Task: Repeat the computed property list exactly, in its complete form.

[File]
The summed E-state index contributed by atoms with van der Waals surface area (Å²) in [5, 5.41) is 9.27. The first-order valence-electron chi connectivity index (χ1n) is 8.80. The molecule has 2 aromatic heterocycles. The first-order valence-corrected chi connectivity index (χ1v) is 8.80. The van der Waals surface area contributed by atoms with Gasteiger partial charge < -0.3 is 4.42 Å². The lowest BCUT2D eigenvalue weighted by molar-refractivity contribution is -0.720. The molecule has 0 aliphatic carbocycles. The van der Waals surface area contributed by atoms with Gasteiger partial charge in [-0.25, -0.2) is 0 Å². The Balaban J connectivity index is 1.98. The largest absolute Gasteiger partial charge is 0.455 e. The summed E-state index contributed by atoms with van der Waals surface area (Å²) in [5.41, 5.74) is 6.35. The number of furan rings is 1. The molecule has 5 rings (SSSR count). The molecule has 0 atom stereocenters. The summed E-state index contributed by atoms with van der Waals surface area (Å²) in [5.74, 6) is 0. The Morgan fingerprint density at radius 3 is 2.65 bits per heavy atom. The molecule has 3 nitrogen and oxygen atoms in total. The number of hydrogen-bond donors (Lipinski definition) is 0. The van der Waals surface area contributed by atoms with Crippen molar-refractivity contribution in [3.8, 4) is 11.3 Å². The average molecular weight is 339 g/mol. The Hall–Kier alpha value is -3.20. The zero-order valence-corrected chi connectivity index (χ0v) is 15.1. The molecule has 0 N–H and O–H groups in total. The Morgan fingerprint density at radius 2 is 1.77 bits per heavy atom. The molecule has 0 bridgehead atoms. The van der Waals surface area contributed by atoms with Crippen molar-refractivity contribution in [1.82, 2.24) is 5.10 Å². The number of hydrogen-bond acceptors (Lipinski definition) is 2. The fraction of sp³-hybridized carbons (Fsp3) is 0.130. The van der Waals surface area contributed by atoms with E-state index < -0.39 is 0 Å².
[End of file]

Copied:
The summed E-state index contributed by atoms with van der Waals surface area (Å²) in [5, 5.41) is 9.27. The first-order valence-electron chi connectivity index (χ1n) is 8.80. The molecule has 2 aromatic heterocycles. The first-order valence-corrected chi connectivity index (χ1v) is 8.80. The van der Waals surface area contributed by atoms with Gasteiger partial charge < -0.3 is 4.42 Å². The lowest BCUT2D eigenvalue weighted by molar-refractivity contribution is -0.720. The molecule has 0 aliphatic carbocycles. The van der Waals surface area contributed by atoms with Gasteiger partial charge in [-0.25, -0.2) is 0 Å². The Balaban J connectivity index is 1.98. The largest absolute Gasteiger partial charge is 0.455 e. The summed E-state index contributed by atoms with van der Waals surface area (Å²) in [5.41, 5.74) is 6.35. The number of furan rings is 1. The molecule has 5 rings (SSSR count). The molecule has 0 atom stereocenters. The summed E-state index contributed by atoms with van der Waals surface area (Å²) in [5.74, 6) is 0. The Morgan fingerprint density at radius 3 is 2.65 bits per heavy atom. The molecule has 3 nitrogen and oxygen atoms in total. The number of hydrogen-bond donors (Lipinski definition) is 0. The van der Waals surface area contributed by atoms with Crippen molar-refractivity contribution in [3.8, 4) is 11.3 Å². The average molecular weight is 339 g/mol. The Hall–Kier alpha value is -3.20. The zero-order valence-corrected chi connectivity index (χ0v) is 15.1. The molecule has 0 N–H and O–H groups in total. The Morgan fingerprint density at radius 2 is 1.77 bits per heavy atom. The molecule has 0 bridgehead atoms. The van der Waals surface area contributed by atoms with Crippen molar-refractivity contribution in [1.82, 2.24) is 5.10 Å². The number of hydrogen-bond acceptors (Lipinski definition) is 2. The fraction of sp³-hybridized carbons (Fsp3) is 0.130. The van der Waals surface area contributed by atoms with E-state index < -0.39 is 0 Å².